In this episode of How Do Hackers Do Things, GraVoc Security Consultant, Josh Jenkins, goes into PART 2 of how hackers can steal and clone badges. During this video, Josh will show you how hackers can attempt to steal INDALA Badges using a home-brewed hacking device using the ESP-RFID WiFi module and an off the shelf INDALA badge reader.
This home-brewed device (Called Pettigrew) is a built using commercially available hardware in an unintended way that allows malicious actor to steal and copy a wide array of badges. This type of attack could allow an attacker to physically enter a facility and plant other devices that would allow for further exploitation.
In order to prevent attacks like these from happening, it is important to fully understand your external vulnerability attack surface. This would typically get done through an External Vulnerability Assessment and Penetration Testing. For more information on protecting your business from these types of attacks, visit our External Vulnerability Assessment & Penetration Testing services.
How Do Hackers Do Things Series
If you enjoyed this video, make sure to check out our other How Do Hackers Do things videos for more great security videos and tips! How Do Hackers Do Things focuses on different methods of hacking that cybercriminals use to exploit their victims. Our goal is bring awareness to the vulnerabilities and hacking methods that surround our everyday lives!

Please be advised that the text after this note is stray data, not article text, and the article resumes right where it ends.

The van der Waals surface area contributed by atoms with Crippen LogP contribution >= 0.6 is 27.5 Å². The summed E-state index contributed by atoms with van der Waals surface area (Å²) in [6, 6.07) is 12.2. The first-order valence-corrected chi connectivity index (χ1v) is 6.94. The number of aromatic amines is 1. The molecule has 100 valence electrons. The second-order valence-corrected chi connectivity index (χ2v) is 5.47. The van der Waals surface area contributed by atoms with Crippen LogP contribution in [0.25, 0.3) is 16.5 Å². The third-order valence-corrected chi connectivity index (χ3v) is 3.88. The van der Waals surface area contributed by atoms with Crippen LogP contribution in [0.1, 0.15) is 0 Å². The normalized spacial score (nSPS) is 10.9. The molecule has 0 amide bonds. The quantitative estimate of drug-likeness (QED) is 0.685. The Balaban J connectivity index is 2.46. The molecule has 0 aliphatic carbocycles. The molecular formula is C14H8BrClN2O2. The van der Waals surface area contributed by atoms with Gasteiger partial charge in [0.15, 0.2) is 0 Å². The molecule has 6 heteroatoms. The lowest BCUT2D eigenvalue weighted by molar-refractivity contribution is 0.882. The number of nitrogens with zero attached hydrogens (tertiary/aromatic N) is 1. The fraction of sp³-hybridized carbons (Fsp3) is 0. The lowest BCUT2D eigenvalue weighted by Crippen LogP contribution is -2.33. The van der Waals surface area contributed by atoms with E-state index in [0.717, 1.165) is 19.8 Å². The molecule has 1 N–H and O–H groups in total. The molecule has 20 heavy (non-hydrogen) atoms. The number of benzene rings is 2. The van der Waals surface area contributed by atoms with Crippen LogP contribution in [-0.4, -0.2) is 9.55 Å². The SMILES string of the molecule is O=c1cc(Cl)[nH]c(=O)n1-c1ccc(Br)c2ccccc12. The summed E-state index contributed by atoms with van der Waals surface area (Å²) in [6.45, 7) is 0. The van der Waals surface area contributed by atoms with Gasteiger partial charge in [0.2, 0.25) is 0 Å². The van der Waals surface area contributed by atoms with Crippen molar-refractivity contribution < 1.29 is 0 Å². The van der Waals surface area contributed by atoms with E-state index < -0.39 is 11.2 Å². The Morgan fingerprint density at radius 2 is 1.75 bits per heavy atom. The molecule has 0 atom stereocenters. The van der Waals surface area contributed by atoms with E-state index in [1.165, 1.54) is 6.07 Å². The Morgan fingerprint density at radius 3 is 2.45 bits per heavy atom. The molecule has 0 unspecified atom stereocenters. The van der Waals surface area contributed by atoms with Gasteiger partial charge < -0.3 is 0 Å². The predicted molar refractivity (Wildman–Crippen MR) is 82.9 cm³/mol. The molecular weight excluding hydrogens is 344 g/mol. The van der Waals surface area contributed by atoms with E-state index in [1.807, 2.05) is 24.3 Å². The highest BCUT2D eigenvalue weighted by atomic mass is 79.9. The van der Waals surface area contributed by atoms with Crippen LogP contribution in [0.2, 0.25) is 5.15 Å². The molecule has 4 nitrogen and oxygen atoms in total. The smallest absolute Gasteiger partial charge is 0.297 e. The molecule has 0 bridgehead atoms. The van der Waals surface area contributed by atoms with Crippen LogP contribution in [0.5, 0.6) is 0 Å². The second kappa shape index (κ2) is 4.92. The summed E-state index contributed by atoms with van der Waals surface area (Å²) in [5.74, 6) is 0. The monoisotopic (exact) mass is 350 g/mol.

In this article, we explore what Personally Identifiable Information (PII) is and why individuals and organizations need to ensure the security of this sensitive data.
GraVoc Security Consultant, Josh, demonstrates how a hacker can break an iPhone’s wireless settings using a rogue hotspot as seen in the most recent Apple bug, Wi-Fi Network %p%s%s%s%s%n.
In this episode of How Do Hackers Do Things, GraVoc Security Consultant, Josh, will show you how hackers can clone a badge using the Proxmark3. This type of attack could allow an attacker to physically enter a facility and plant other devices that would allow for further exploitation.